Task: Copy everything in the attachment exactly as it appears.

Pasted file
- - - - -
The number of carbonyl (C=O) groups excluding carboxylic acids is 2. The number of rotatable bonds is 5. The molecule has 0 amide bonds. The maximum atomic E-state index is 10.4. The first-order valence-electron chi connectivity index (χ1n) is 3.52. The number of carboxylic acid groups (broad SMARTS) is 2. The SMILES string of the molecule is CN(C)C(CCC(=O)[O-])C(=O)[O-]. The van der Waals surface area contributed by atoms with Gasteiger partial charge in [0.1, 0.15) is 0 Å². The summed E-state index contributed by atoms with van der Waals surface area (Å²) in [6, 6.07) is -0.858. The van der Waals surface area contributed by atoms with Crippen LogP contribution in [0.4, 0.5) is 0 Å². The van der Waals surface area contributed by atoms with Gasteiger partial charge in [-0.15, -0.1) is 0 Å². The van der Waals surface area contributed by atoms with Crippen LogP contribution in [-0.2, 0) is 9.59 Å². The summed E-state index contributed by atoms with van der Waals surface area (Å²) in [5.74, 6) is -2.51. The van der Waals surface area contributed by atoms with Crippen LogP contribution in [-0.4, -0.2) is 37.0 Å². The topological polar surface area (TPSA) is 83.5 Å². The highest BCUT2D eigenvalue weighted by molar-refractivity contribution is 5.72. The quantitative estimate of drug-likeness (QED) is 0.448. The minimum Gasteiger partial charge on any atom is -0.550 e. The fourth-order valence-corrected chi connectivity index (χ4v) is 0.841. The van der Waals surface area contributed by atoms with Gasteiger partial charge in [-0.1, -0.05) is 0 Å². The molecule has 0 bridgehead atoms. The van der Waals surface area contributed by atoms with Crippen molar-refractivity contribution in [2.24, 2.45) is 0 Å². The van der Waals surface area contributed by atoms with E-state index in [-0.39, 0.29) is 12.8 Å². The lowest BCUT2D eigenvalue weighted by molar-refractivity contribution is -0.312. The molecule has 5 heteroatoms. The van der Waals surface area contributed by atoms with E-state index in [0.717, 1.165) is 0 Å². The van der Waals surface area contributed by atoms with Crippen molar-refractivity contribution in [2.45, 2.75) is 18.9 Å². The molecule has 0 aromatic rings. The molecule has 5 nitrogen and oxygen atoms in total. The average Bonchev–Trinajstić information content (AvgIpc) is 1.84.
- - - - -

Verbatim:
The number of carbonyl (C=O) groups excluding carboxylic acids is 2. The number of rotatable bonds is 5. The molecule has 0 amide bonds. The maximum atomic E-state index is 10.4. The first-order valence-electron chi connectivity index (χ1n) is 3.52. The number of carboxylic acid groups (broad SMARTS) is 2. The SMILES string of the molecule is CN(C)C(CCC(=O)[O-])C(=O)[O-]. The van der Waals surface area contributed by atoms with Gasteiger partial charge in [0.1, 0.15) is 0 Å². The summed E-state index contributed by atoms with van der Waals surface area (Å²) in [6, 6.07) is -0.858. The van der Waals surface area contributed by atoms with Crippen LogP contribution in [0.4, 0.5) is 0 Å². The van der Waals surface area contributed by atoms with Gasteiger partial charge in [-0.15, -0.1) is 0 Å². The van der Waals surface area contributed by atoms with Crippen LogP contribution in [-0.2, 0) is 9.59 Å². The summed E-state index contributed by atoms with van der Waals surface area (Å²) in [5.74, 6) is -2.51. The van der Waals surface area contributed by atoms with Crippen LogP contribution in [-0.4, -0.2) is 37.0 Å². The topological polar surface area (TPSA) is 83.5 Å². The highest BCUT2D eigenvalue weighted by molar-refractivity contribution is 5.72. The quantitative estimate of drug-likeness (QED) is 0.448. The minimum Gasteiger partial charge on any atom is -0.550 e. The fourth-order valence-corrected chi connectivity index (χ4v) is 0.841. The van der Waals surface area contributed by atoms with Gasteiger partial charge in [-0.1, -0.05) is 0 Å². The molecule has 0 bridgehead atoms. The van der Waals surface area contributed by atoms with Crippen molar-refractivity contribution in [2.24, 2.45) is 0 Å². The van der Waals surface area contributed by atoms with E-state index in [-0.39, 0.29) is 12.8 Å². The lowest BCUT2D eigenvalue weighted by molar-refractivity contribution is -0.312. The molecule has 5 heteroatoms. The van der Waals surface area contributed by atoms with E-state index in [0.717, 1.165) is 0 Å². The van der Waals surface area contributed by atoms with Crippen molar-refractivity contribution in [2.45, 2.75) is 18.9 Å². The molecule has 0 aromatic rings. The molecule has 5 nitrogen and oxygen atoms in total. The average Bonchev–Trinajstić information content (AvgIpc) is 1.84.